2009 Program News

9/25/09: Week 2 Recap- ICECP Rolls on, Concludes Time at Delaware

Another week of ICECP is down and the coaches had their hands full. This week saw the continuation of the educational curriculum, the presentation of each participants’ ICECP project and the preparation for heading to each apprenticeship site.

On Saturday, the program was honored at the University of Delaware football game against Delaware State. The coaches were invited down on the field during halftime and were recognized by the crowd for their participation in ICECP. The next day, the coaches took some time to relax after a busy Week 1. They enjoyed their break from the rigors of the program by going out and doing some shopping at different stores in Newark.

Monday, they jumped right back into the mix. The coaches attended 13 class sessions from 10 different guest lecturers. The sessions included classroom-based presentations on coaching education, sport management and athlete development and hands-on learning experiences in sport medicine and emergency response.

Topics in Week 2 included facility management, grassroots sport development, taping and bracing, CPR, long-term athlete development, sport administration, training theory and competition preparation and management.

Milos Tomic, the men’s national skiing team head coach in Serbia, appreciates the caliber of presenters at ICECP.

“The lessons are great and the professors and coaches are very knowledgeable,” Tomic said. “The most important thing for me has been the great relationships between participants and teachers. They are open to discussion, not just here to make presentations.”

New experts were on hand to present in Week 2. Delaware men’s soccer coach Ian Hennessey joined the program to present on the stages of athlete development. Coach Hennessey was followed and supplemented by Richard Way, the architect of “Canadian Sport for Life.” Way spent three hours leading a discussion on long-term athlete development.

“The presentation on long-term athlete development blew my mind,” said Ian Weithers, the judo national team coach in Barbados. “It’s the way of the future.”

Jim Kaden, manager of the UDel Ice Arena and outdoor pool, spoke to the participants about facility management. His presentation included event planning, preparing a facility for a competition and risk management.

Tina Martin, Delaware women’s basketball coach, and Patrick Castagno, Tatnall School cross country, indoor and outdoor track coach, led an interactive discussion on the image of the coach. They ran an intensive question and answer period and addressed issues such as dealing with athletes’ emotions, running practices and coaching styles.

Yu-Chiao Hsu, a national archery team coach in Chinese Taipei, found the interaction with Martin and Castagno the most interesting session of the week. She said that their experience in coaching helped create some good discussion.

Some of last week’s presenters returned as well. Dr. Robinson gave several presentations on sport management topics and led an ethics and philosophy discussion. Dr. Kaminski, alongside UDel head athletic trainer John Smith, ran a session on taping and bracing athletes and sport injury management. Dr. Kaminski also led a session on CPR and emergency response.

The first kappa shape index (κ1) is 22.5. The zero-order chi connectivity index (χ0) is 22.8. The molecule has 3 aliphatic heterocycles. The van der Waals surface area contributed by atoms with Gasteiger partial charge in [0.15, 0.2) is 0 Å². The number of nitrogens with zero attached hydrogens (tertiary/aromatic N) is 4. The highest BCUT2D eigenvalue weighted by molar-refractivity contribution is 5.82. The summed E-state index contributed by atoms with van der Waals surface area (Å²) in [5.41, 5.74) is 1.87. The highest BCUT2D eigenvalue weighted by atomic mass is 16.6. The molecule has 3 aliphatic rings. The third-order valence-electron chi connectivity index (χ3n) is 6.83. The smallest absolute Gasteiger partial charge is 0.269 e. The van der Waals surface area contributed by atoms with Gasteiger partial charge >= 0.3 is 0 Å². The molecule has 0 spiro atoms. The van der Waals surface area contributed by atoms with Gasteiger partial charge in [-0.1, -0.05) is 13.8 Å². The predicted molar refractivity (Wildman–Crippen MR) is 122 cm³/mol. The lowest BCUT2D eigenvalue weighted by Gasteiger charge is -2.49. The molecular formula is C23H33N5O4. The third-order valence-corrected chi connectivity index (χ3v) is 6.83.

The practical sessions done by Dr. Kaminski were the most helpful Week 2 topics for Rasha Ghoneim, the national rowing team coach in Egypt. She said it was her first time learning about taping, bracing, CPR and first aid.

Igor Paskoski, the judo senior national team head coach in Macedonia, has taken plenty from all the speakers.

“I have learned many new things, and was reminded of some things I learned before,” Paskoski said. “There is a lot of teamwork and sharing of ideas.”

When they weren’t in class sessions, the coaches had plenty to work on. As a part of the program, they are required to do a personal project with the objective of benefiting their respective sport or sport in general in their country.

On Wed. and Thurs., each coach presented their project topics. They discussed the problem in their sport structure, the mission of their project, the SWOT analysis of their situation and the intended outcomes after implementing their programs. Most of the projects involve developing coaching education programs, long-term athlete development, talent identification programs or elite training programs.

A complete list of 2009 projects can be found here.

“All the participant presentations were great. Everyone did a really great job,” Paskoski said.

The coaches will continue to develop their projects throughout the course of the program. When they return home at the end of Oct., they will begin implementing them. In May, they will reunite at the IOC headquarters to present their results.

Saturday represents the last day they will all be together in Delaware. They will finish this portion of the program on a high note, as they will take a day trip to Washington, D.C., to tour the capital and visit the White House.

Starting Sunday, participants will begin departing for their apprenticeship sites. A complete list of apprenticeship sites can be found here.

The last two weeks provided the participants of ICECP with a wealth of new information. And not just from the class sessions.

“The most important thing has been the interaction with my peers,” Weithers said. “After each lecture, we had group discussions about what was happening in each others’ countries related to that topic.”

Tomic agreed, saying, “The relationship between the participants is great. It has given us new ideas for future work.”